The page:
Analysis of soil penetrometer using Eulerian finite element method
Author(s)Hu, Shuang, 1976-
Massachusetts Institute of Technology. Dept. of Civil and Environmental Engineering.
Andrew J. Whittle.
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This thesis investigates the use of an Eulerian Finite Element (EFE) method for modeling penetration in soils. The formulation decouples material and nodal points displacements such that soil flows through a fixed finite element mesh. This approach eliminates problems of mesh distortion associated with conventional Lagrangian formulations but requires special procedures to convect the soil constitutive law and prevent numerical diffusion. The current analyses use the program DiekA, developed at the University of Twente in the Netherlands. Detailed calculations have been performed to investigate the effects of elements size and load/time step size on the stability and accuracy of the numerical simulations. Computed results for undrained penetration in homogeneous clays are similar to prior predictions from approximate steady state formulations such as the Strain Path Method. Further calculations for two-layer systems illustrate the potential of the Eulerian formulation to handle realistic layered soil profiles. A more limited study confirms the complexity of drained penetration in sands, where the predicted tip resistance is affected by soil friction and dilation angles, in situ stresses, and moduli. Further study is needed to establish the role of interface friction and lateral earth pressure. The results in the thesis present a first step towards implementation of more advanced effective stress soil models in EFE analyses of penetration in layered soils.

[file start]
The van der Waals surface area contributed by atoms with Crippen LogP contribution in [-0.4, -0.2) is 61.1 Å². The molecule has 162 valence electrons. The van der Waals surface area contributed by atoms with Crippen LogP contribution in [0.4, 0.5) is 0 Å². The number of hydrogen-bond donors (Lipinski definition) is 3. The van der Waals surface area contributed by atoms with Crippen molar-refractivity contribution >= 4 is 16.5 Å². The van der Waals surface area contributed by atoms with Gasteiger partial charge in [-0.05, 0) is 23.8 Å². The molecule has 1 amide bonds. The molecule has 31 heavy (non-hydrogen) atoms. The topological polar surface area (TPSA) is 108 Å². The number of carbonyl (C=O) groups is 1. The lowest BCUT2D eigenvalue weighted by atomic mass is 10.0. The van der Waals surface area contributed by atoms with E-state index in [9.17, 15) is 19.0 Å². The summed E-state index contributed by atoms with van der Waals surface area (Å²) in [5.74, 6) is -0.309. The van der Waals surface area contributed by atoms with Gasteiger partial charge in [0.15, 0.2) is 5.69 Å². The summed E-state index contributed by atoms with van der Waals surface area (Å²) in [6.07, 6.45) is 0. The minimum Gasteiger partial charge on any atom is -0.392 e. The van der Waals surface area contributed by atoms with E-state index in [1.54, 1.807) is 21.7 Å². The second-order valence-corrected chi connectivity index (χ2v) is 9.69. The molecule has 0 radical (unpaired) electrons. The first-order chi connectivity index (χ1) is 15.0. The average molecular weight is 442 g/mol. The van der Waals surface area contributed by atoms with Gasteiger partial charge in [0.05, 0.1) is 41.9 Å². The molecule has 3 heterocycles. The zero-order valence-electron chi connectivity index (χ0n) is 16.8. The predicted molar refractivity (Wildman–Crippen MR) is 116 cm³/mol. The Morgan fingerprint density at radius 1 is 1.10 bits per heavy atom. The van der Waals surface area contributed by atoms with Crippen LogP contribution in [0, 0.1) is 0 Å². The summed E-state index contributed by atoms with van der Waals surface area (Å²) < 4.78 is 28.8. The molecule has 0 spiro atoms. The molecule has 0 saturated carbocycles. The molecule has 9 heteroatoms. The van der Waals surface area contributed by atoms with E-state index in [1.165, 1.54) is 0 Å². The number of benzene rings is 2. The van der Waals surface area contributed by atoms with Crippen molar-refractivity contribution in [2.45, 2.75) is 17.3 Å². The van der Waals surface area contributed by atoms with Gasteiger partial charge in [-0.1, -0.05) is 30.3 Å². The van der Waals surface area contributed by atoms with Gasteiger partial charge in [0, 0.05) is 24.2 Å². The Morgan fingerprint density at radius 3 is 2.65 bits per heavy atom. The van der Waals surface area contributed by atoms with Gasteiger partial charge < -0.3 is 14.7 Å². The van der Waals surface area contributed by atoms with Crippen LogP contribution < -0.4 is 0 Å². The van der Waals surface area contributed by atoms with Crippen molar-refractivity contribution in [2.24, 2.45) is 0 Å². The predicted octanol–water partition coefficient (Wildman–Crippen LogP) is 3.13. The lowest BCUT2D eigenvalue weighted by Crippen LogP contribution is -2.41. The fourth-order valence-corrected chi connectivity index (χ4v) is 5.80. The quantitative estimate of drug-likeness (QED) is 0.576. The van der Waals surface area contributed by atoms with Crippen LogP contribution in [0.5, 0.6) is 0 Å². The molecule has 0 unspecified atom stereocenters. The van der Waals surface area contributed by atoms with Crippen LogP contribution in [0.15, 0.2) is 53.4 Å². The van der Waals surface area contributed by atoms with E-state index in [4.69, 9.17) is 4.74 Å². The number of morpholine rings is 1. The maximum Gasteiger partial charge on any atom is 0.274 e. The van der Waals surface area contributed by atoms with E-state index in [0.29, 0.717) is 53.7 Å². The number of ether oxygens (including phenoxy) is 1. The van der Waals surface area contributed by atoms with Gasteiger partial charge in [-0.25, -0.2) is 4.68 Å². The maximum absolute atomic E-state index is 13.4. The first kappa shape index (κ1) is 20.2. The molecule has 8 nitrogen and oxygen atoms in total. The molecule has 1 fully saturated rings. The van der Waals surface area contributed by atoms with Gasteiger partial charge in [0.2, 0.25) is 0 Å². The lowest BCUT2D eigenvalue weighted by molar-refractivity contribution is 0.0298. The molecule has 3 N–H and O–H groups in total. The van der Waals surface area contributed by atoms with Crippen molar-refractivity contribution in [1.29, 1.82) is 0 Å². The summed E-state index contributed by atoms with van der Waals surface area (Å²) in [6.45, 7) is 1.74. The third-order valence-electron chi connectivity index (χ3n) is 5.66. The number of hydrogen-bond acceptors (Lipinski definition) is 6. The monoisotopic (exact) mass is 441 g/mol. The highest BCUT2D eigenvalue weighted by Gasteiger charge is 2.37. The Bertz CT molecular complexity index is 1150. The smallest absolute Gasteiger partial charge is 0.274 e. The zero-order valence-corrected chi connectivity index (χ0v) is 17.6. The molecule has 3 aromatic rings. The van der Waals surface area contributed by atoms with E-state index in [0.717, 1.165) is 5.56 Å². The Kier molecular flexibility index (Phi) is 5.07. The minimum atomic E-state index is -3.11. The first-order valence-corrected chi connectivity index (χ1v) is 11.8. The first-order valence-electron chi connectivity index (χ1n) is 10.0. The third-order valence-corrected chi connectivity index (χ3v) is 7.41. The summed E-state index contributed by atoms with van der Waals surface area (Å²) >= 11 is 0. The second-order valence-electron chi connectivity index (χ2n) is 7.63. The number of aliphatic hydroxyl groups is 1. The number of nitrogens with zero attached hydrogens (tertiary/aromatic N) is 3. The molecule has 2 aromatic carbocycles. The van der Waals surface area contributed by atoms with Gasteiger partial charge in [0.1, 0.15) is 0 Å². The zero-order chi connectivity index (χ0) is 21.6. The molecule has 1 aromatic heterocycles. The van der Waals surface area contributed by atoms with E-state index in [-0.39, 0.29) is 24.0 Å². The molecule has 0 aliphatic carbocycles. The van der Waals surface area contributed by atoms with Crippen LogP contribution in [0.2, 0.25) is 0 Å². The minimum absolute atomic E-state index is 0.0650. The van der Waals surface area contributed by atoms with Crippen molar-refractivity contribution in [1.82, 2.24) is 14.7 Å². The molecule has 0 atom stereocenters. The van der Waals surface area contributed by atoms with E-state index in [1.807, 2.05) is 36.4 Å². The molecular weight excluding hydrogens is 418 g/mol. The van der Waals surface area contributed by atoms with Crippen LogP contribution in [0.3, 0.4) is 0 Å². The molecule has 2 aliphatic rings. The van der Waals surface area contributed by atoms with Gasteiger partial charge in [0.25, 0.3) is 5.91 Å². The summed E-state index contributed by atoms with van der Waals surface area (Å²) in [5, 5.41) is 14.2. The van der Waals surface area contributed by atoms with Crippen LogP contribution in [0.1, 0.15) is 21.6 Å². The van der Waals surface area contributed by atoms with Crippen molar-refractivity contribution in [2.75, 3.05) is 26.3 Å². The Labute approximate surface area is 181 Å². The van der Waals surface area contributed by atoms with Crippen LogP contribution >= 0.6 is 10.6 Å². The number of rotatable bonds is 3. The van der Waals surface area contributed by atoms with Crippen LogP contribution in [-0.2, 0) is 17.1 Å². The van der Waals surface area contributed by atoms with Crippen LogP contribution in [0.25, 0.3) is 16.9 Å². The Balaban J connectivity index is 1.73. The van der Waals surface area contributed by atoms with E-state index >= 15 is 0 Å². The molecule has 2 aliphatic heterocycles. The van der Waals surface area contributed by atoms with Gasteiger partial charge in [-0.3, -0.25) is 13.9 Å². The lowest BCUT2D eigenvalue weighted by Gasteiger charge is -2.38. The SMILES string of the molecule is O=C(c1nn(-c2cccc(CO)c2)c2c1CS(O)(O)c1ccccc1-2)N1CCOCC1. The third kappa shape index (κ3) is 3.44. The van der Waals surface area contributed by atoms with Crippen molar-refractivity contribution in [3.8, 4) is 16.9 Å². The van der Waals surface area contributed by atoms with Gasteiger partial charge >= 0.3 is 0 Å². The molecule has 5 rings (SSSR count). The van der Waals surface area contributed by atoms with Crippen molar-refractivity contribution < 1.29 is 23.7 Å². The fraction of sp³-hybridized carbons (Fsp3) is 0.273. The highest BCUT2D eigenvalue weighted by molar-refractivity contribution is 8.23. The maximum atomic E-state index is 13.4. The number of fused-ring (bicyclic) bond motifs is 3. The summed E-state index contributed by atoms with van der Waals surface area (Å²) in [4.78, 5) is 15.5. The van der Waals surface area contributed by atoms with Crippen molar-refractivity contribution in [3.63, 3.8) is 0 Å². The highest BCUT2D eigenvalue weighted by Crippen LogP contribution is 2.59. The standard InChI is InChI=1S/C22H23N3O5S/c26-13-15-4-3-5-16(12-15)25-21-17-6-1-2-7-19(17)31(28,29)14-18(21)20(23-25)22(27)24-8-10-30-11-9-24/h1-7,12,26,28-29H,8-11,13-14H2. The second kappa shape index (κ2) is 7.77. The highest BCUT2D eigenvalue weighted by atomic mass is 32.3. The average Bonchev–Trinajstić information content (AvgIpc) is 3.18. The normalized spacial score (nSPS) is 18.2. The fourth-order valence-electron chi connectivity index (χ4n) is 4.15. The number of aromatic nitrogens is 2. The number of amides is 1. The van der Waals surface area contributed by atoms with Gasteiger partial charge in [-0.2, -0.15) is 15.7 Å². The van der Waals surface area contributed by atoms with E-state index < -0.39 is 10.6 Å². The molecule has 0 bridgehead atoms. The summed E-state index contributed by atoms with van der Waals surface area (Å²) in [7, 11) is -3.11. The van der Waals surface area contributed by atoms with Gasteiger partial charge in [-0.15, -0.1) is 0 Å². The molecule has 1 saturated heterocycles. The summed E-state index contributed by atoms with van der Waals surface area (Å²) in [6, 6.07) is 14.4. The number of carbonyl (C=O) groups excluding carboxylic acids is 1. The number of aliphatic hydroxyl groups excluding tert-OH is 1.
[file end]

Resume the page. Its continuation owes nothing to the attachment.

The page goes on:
Thesis (S.M.)--Massachusetts Institute of Technology, Dept. of Civil and Environmental Engineering, 2003.Includes bibliographical references (leaves 171-176).
DepartmentMassachusetts Institute of Technology. Dept. of Civil and Environmental Engineering.; Massachusetts Institute of Technology. Department of Civil and Environmental Engineering
Massachusetts Institute of Technology
Civil and Environmental Engineering.